Public Health England (PHE) is advising pregnant or breastfeeding women not to consume “Calabash chalk”, a possibly toxic traditional remedy for morning sickness. The Food Standards Agency (FSA) had previously notified the general public against the consumption of this chalk in 2002.
Why is this chalk hazardous?
“Tests of Calabash Chalk previously taken by the FSA have shown high levels of lead. For pregnant women, eating this product may result in harmful effects to their unborn baby, which is particularly at risk of effects on the nervous system,” reported Diane Benford from the FSA.
Dr Yvonne Doyle, regional director for PHE London, stated that “exposure to heavy metals, like lead, should be kept as low as practically possible under all circumstances, but particularly during pregnancy when the risk of adverse effects is large.”
The reason is that the body of a growing baby absorbs lead more readily but is not as efficient when it comes to excreting heavy metals.
The PHE warns that in-utero lead exposure could seriously impair the foetus’ neurodevelopment and restrict its growth. The mother could also be at increased risk of delivering a low birth weight baby.
Iron-deficiency anaemia and decreased zinc absorption have also been linked to chronic ingestion of the chalk. These two minerals are vital for the baby’s proper growth and development.
Environmental Health officers in London recently impounded the chalk — analysis revealed that, besides lead, the ‘antidote’ also contained alarming levels of arsenic, a metal known to be toxic to humans.
What is being done to remedy to the situation?
“The FSA has issued hazard warnings to request that local authorities visit food businesses and remove Calabash Chalk from sale. It is also working with the Department of Health, health professionals and consumer groups to communicate this information to pregnant and nursing mothers, particularly in the communities who are likely to eat Calabash Chalk or similar products,” reported Dr Doyle.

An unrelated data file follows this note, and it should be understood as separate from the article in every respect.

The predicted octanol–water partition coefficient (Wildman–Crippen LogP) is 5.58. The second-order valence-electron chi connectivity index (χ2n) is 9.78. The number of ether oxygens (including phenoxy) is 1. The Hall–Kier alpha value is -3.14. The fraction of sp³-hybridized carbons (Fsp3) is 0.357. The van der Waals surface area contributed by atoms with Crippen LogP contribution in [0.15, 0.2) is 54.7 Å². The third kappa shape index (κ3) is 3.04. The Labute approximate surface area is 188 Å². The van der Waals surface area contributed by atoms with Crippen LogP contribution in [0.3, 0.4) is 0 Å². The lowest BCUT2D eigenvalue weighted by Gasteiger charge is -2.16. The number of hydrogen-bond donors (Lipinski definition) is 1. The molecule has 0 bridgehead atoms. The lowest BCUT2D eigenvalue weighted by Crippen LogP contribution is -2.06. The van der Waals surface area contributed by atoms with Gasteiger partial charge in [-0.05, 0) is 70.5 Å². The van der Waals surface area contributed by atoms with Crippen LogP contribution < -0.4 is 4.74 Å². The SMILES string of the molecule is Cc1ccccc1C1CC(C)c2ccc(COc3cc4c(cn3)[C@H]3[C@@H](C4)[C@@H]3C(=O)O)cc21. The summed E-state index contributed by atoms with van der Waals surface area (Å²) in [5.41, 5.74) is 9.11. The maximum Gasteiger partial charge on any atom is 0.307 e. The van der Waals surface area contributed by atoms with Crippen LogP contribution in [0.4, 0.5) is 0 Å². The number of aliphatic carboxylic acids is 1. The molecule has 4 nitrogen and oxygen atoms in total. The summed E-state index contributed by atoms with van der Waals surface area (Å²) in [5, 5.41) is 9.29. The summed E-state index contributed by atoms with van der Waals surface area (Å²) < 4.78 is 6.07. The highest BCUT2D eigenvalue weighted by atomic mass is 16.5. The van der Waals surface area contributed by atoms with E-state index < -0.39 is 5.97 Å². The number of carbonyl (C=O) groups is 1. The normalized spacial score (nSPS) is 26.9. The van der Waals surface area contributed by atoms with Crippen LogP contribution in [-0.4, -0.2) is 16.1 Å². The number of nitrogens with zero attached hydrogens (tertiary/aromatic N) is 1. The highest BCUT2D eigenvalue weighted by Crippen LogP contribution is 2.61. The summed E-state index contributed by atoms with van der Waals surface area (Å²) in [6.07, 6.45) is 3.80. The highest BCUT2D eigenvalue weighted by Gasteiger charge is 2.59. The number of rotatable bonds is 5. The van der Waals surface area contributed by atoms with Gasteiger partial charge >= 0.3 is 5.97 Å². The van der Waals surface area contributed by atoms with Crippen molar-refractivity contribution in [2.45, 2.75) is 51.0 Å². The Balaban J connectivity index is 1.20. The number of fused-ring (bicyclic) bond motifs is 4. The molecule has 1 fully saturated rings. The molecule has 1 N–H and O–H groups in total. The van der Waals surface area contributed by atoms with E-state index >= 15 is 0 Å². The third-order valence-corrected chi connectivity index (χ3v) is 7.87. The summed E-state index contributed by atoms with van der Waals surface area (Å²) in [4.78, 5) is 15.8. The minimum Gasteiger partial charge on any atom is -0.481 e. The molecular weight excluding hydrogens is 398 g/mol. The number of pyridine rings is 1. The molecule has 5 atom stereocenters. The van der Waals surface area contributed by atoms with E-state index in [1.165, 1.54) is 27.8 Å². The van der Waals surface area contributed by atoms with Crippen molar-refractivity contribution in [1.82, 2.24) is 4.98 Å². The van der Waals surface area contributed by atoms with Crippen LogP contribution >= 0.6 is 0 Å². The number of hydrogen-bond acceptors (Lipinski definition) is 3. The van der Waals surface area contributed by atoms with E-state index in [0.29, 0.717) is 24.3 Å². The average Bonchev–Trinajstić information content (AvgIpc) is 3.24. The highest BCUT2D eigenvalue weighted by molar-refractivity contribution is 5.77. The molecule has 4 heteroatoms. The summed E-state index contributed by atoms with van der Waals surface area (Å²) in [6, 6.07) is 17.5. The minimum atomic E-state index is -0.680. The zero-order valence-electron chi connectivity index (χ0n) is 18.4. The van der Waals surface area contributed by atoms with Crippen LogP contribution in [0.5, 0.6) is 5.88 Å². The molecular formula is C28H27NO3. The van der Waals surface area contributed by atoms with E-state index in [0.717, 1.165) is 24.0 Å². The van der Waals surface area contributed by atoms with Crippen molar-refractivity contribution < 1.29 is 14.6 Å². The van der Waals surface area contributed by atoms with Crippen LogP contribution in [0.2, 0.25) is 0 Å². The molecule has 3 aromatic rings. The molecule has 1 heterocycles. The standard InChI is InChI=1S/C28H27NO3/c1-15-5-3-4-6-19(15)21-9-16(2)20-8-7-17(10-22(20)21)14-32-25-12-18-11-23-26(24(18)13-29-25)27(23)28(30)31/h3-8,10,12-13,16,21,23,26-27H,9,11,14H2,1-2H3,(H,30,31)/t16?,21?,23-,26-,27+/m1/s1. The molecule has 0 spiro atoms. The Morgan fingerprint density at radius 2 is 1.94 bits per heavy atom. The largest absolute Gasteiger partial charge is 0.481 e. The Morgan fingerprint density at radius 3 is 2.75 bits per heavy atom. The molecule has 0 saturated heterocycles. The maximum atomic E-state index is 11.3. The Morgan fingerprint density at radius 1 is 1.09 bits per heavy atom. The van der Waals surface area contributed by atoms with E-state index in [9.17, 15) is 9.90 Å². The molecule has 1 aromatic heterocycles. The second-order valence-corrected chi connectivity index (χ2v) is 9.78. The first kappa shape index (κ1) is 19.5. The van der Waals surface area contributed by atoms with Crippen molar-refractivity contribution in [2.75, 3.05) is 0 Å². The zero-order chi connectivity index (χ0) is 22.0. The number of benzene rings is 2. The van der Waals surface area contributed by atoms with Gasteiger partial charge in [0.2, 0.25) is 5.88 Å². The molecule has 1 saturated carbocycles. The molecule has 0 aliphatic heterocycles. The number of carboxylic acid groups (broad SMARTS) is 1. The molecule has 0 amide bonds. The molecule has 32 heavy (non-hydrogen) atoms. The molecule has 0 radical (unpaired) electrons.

What is Calabash chalk?
This chalk, which is not a conventional food, is also known as ‘La craie’, ‘Argile’, ‘Nzu’ or ‘Calabar Stone’. It is often consumed by pregnant or nursing mothers of Asian or African origin to alleviate morning sickness. Calabash chalk is sold in powder form or as moulded shapes and blocks.
What you should do if you’re pregnant or breastfeeding and taking Calabash chalk
Follow the FSA’s recommendations: stop taking the chalk immediately. The agency explains that lead builds up in the body over time — if you stop eating the chalk, the levels of lead will gradually decrease and so will the health hazards for your baby. There’s no need for you to stop breastfeeding.
Natural — and safe — remedies for morning sickness
- Graham crackers
- Lemon: suck on a fresh wedge or take a deep sniff
- Ginger sweets
- Hot infusions made from fresh basil or fennel
- Unsweetened fizzy water with some lemon juice or crushed mint
- Reduced sodium pretzels
- Dry Swiss Muesli
- Rice pudding or tapioca
To alleviate nausea, you could also:
- Eat your meals at room temperature (especially breakfast).
- Eat smaller, regular meals.
- Avoid spicy and oily foods.
- Avoid drinking large volumes of water at once.